Nickel Drops on Concern Supply Cutbacks Won't Dent Metals Glut

Updated on
  • Vale raises nickel output guidance for 2016 amid rout
  • Metal markets need recovery in demand growth: Morgan Stanley

Nickel fell to the lowest in a week, leading losses in industrial metals, on mounting concern that mining companies are reluctant to cut production even as demand weakens.

Vale SA raised its nickel and copper production guidance for 2016 this week. Morgan Stanley said Wednesday it would take a “recovery in demand growth” for nickel, zinc and copper to post sustained price gains, and Goldman Sachs Group Inc. said in a report last month that supply cutbacks have been insufficient to make up for ebbing demand.

Nickel prices have fallen 42 percent in London this year on signs that the slowest economic expansion in a generation in China, the world’s largest consumer, is hurting consumption. Industrial-metals prices are also being eroded by a strengthening dollar, which diminishes the appeal of commodities as alternative assets.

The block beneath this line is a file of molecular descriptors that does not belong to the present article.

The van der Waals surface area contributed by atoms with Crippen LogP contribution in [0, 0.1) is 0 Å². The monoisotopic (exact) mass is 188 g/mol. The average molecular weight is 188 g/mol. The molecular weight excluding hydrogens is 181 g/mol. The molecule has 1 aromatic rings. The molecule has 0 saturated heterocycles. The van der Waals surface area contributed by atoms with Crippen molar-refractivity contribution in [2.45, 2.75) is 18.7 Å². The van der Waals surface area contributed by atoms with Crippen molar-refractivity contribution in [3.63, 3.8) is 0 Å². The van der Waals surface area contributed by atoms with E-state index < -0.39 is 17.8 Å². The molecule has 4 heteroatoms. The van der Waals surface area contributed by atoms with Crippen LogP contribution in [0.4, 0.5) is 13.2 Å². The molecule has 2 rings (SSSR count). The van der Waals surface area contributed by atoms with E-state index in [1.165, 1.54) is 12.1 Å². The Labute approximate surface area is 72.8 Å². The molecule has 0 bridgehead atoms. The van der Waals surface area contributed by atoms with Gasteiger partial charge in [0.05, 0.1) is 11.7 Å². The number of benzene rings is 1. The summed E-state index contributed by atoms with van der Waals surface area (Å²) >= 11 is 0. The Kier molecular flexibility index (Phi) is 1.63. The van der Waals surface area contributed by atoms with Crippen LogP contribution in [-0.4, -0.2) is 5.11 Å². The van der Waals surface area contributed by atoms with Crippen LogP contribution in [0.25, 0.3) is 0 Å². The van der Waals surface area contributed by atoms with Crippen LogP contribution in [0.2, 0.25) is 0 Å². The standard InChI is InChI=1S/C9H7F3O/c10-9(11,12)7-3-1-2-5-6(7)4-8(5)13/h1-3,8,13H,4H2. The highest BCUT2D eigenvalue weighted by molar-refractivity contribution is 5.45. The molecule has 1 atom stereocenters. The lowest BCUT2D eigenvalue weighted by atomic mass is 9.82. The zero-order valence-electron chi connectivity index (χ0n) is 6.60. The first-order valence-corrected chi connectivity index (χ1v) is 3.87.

“Everything is lower today amidst currency turmoil and apparent producer reluctance to sacrifice near-term market share for long-term market health,” Michael Turek, the head of base metals at BGC Partners Inc. in New York, said in an e-mail.

Nickel for delivery in three months slipped 1.4 percent to settle at $8,850 a metric ton on the London Metal Exchange, after touching $8,670, the lowest since Nov. 25.

Nickel smelters in China, the largest producer, said in November that they plan to cut output next year by at least 20 percent in a bid to shore up prices after the metal plunged to its lowest in 12 years. Morgan Stanley won’t include Chinese reductions in its list of announced cutbacks in its supply-and-demand balance estimate because it doesn’t see them as sustainable.

Aluminum, copper, zinc, lead and tin also declined on the LME. On the Comex in New York, copper futures for March delivery gained 1.4 percent to $2.061 a pound.

— With assistance by Martin Ritchie

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